C.V. Campbell, 1992. "Upper Elk Point Megasequence", Devonian-Early Mississippian Carbonates of the Western Canada Sedimentary Basin: A Sequence Stratigraphic Framework, Jack Wendte, Frank A. Stoakes, Clarence V. Campbell
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The Upper Elk Point Subgroup is comprised of a succession of shallow-water carbonates, (mainly basin-filling) evaporites and some siliciclastics up to over 400 m in thickness. This succession represents the initial open-marine inundation of the Alberta "Basin". Upper Elk Point strata overlie a more restricted assemblage of shallow-water carbonates, evaporites and siliciclastics of the Lower Elk Point Subgroup and are overlain by deposits of the Beaverhill Lake Group (discussed in Chapter 7). It is particularly well known for two reasons. Firstly, isolate reefs of the Keg River and more recently Winnipegosis formations provide significant hydrocarbon reservoirs sealed by evaporitic successions. Keg River reefs of the Rainbow area in northern Alberta are particularly well known. Secondly, deposits of the Muskeg and Prairie formations comprise one of the most widespread and thick evaporite successions in the world. Evaporites vary in composition from calcium carbonate to potash salts.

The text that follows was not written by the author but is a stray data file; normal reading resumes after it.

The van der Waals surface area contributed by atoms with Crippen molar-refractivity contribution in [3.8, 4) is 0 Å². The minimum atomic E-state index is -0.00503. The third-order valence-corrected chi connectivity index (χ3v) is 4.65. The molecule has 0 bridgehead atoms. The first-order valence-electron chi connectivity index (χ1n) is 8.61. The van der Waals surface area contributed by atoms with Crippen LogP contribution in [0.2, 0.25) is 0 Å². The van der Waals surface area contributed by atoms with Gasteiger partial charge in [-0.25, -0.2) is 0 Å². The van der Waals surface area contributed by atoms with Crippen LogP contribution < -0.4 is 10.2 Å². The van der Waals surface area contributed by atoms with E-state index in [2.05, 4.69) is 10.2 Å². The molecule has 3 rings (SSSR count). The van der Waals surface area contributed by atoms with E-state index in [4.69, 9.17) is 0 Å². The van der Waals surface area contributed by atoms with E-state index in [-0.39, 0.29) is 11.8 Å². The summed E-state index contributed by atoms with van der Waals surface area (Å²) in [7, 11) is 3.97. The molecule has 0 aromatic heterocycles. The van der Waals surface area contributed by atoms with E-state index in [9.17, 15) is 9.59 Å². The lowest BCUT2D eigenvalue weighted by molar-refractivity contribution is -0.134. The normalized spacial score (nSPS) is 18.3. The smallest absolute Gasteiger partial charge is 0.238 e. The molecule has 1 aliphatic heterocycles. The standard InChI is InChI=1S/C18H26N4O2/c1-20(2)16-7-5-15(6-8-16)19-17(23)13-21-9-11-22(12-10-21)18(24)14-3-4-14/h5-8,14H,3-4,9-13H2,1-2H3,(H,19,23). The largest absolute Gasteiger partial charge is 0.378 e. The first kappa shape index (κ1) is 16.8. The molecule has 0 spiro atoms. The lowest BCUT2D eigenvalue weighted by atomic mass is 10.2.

Most of the succession, up to the base of the Watt Mountain Formation, is interpreted to comprise part of a Devonian first-order cycle, as discussed in Chapter 2. The position of the base of this megacycle is unknown, but questionably occurs at the base of the Cold Lake salt. Anhydrites and restricted carbonates of the Chinchaga Formation, overlying the Cold Lake salt, would then be part of the transgressive phase of the Upper Elk Point megacycle. The overlying Watt Mountain Formation, a succession of dominantly siliciclastics, is the uppermost unit of the Upper Elk Point Subgroup, but is interpreted by us to be part of the Beaverhill Lake megasequence. This succession, therefore, is discussed in the ensuing Beaverhill Lake chapter.